Many will recall the senseless murder of David Rattray in January 2007, which sent shock waves through the tourism industry locally and internationally. This event, in particular, prompted strong lobbying efforts by the tourism sector to get government and cabinet to cap the rise in crime. Under lobbying pressure, the (then) minister of tourism called a high-level industry meeting during which it was revealed that the minister had initiated a process within his department in August 2006 to develop a safety and security strategy and invited the private sector to participate in its development.
From this meeting flowed the Tourism Business Council of South Africa (TBCSA) forum on crime in April 2007 and by October the national department had released its draft strategy. However, the strategy loosely tasked the private sector with the doing. But in an environment where the cabinet was officially denying the crime wave, the Department of Environment and Tourism couldn’t draft specific crime policy. Everyone broadly agreed to the problem, but no-one was stepping forward to champion the cause.
The problem appeared to be a case of too many chiefs and not enough Indians. The follow-home robberies were at their height, and visible in the media with no let-up in the public debate on crime. Internationally, perceptions were still negative and slowly the “will SA be ready for the 2010 World Cup” chorus was starting to play out in media around the world.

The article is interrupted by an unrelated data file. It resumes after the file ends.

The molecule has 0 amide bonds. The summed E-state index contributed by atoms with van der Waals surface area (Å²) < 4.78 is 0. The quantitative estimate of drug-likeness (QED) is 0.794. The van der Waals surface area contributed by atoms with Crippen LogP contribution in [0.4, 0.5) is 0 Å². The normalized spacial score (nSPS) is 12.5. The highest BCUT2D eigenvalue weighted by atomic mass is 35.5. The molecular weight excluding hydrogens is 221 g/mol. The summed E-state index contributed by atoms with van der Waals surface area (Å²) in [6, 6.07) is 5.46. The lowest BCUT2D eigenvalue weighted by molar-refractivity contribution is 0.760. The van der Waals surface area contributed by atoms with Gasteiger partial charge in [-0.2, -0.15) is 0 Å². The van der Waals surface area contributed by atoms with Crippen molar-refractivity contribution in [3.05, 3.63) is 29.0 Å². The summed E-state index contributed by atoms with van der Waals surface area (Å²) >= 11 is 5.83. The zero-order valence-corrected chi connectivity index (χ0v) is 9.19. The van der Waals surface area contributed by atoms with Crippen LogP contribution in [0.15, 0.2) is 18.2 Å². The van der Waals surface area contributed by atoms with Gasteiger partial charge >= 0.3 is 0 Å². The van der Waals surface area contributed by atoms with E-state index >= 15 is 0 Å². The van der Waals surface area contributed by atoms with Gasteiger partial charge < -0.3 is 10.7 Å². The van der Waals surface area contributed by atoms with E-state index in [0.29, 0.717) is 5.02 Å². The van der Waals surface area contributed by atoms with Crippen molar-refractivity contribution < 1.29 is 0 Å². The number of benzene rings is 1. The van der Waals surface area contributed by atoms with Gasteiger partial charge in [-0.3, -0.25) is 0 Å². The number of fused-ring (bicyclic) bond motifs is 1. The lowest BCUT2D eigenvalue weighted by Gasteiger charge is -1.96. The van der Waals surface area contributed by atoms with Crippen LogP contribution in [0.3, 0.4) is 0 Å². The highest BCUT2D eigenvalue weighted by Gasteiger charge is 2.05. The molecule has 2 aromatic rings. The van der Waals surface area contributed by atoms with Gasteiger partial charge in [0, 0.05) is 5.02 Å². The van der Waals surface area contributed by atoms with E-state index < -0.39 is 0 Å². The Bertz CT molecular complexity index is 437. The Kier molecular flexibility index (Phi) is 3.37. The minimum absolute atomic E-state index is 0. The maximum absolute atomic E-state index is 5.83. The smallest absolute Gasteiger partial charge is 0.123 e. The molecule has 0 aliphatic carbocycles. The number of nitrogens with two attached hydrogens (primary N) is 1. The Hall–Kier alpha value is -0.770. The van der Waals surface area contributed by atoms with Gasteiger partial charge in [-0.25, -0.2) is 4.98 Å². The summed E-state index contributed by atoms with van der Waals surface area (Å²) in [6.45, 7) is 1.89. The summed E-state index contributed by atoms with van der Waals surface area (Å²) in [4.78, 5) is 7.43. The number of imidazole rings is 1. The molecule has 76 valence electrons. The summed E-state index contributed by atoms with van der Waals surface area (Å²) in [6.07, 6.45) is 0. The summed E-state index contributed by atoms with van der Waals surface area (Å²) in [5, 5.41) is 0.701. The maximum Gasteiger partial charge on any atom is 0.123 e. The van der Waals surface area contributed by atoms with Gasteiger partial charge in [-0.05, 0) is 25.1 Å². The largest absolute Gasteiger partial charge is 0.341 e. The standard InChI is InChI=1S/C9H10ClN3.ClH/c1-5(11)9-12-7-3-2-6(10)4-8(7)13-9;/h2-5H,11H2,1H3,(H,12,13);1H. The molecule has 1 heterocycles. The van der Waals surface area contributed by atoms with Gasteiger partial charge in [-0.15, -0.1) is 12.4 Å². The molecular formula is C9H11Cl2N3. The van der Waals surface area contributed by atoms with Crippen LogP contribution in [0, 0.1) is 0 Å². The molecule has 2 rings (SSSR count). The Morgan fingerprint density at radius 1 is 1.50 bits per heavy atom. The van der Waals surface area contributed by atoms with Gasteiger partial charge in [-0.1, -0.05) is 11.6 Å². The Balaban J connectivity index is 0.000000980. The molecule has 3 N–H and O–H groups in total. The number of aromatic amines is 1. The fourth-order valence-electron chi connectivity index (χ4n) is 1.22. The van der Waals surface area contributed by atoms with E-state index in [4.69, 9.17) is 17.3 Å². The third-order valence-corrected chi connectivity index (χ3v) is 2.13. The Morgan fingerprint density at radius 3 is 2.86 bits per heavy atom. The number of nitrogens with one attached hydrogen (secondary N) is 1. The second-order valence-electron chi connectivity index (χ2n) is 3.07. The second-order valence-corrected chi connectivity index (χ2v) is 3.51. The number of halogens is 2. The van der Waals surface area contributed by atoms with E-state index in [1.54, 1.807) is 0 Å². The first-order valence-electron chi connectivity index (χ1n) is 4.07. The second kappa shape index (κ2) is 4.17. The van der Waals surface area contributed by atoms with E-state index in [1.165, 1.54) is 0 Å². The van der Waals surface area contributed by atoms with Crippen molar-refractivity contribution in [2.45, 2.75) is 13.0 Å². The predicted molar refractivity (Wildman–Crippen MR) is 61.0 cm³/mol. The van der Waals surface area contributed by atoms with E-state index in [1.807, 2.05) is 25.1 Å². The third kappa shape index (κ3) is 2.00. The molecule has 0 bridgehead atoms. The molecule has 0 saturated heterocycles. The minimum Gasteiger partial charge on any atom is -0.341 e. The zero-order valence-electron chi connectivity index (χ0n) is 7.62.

The Southern African Tourism Services Association (SATSA), as the association focused on inbound tourism, and thus the one with members most directly affected by hampered international tourism growth rates, chose to champion the process and create an implementation vehicle.
This led to the formation of the Tourism Safety Initiative (TSI – the travel trade love acronyms!), as a formalized entity operating independently under its own banner, and initially housed and operated by SATSA.
In November 2007, Ms Annelie Barkema was recruited as Project Manager to the TSI on the basis of her experience in and exposure to the Armed Forces, IT, Banking (for the Tourism Sector) and competencies of project management, data management, effective liaison and strength in building networks and maximising the outputs from these networks. Unfortunately, Ms Barkema resigned in December 2012 to pursue her passion in community transformation.
Ian van Vuuren, an employee at TBCSA/TOMSA then worked on the project till May 2016, after which Ms Tebogo Umanah, the TBCSA’s GM for Policy Analysis and Strategic Projects, took over with assistance from Alex Malapane who resigned in February 2017. This resulted in a lot of TSI initiatives and progress being delayed in 2018.
Despite setbacks, the TSI has played a pivotal role in curbing tourism-related crime incidents since its inception. Some notable success stories include:
Gauteng. Between April and June 2007 a spate of follow-home robberies gained significant media attention, which was exacerbated by the high profiled robbery of the SA Ambassador to the UN in June 2007. Information from SATSA/TSI through BACSA to national police management led to a high-level task team being established by SAPS within Gauteng and the TSI was invited to sit on the detective’s task team at weekly meetings to better understand the complexities of the rather unique tourism industry. The interaction resulted in a 97% drop in this type of criminal activity over one year.